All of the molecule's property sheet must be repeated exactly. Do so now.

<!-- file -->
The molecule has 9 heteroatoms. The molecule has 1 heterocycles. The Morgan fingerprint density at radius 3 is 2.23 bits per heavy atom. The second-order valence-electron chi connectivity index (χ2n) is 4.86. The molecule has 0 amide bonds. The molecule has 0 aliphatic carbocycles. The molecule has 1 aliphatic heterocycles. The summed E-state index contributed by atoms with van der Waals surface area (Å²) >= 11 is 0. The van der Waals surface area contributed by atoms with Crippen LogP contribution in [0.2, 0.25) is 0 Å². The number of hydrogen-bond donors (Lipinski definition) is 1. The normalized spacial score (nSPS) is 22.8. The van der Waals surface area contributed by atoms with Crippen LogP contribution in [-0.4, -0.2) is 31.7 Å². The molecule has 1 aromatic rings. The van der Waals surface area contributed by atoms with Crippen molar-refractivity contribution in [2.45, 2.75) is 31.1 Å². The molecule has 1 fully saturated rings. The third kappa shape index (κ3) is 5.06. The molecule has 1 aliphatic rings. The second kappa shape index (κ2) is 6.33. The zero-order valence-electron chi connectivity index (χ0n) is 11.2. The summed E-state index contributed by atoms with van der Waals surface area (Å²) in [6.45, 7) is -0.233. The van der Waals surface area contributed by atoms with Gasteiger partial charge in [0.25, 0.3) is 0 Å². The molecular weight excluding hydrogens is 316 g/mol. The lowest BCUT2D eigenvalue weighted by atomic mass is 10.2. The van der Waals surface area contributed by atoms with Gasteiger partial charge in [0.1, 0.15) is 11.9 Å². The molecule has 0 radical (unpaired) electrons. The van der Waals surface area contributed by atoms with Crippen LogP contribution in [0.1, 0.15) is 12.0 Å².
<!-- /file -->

The molecule has 9 heteroatoms. The molecule has 1 heterocycles. The Morgan fingerprint density at radius 3 is 2.23 bits per heavy atom. The second-order valence-electron chi connectivity index (χ2n) is 4.86. The molecule has 0 amide bonds. The molecule has 0 aliphatic carbocycles. The molecule has 1 aliphatic heterocycles. The summed E-state index contributed by atoms with van der Waals surface area (Å²) >= 11 is 0. The van der Waals surface area contributed by atoms with Crippen LogP contribution in [0.2, 0.25) is 0 Å². The number of hydrogen-bond donors (Lipinski definition) is 1. The normalized spacial score (nSPS) is 22.8. The van der Waals surface area contributed by atoms with Crippen LogP contribution in [-0.4, -0.2) is 31.7 Å². The molecule has 1 aromatic rings. The van der Waals surface area contributed by atoms with Crippen molar-refractivity contribution in [2.45, 2.75) is 31.1 Å². The molecule has 1 fully saturated rings. The third kappa shape index (κ3) is 5.06. The molecule has 1 aliphatic rings. The second kappa shape index (κ2) is 6.33. The zero-order valence-electron chi connectivity index (χ0n) is 11.2. The summed E-state index contributed by atoms with van der Waals surface area (Å²) in [6.45, 7) is -0.233. The van der Waals surface area contributed by atoms with Gasteiger partial charge in [0.25, 0.3) is 0 Å². The molecular weight excluding hydrogens is 316 g/mol. The lowest BCUT2D eigenvalue weighted by atomic mass is 10.2. The van der Waals surface area contributed by atoms with Gasteiger partial charge in [0.1, 0.15) is 11.9 Å². The molecule has 0 radical (unpaired) electrons. The van der Waals surface area contributed by atoms with Crippen LogP contribution in [0.1, 0.15) is 12.0 Å².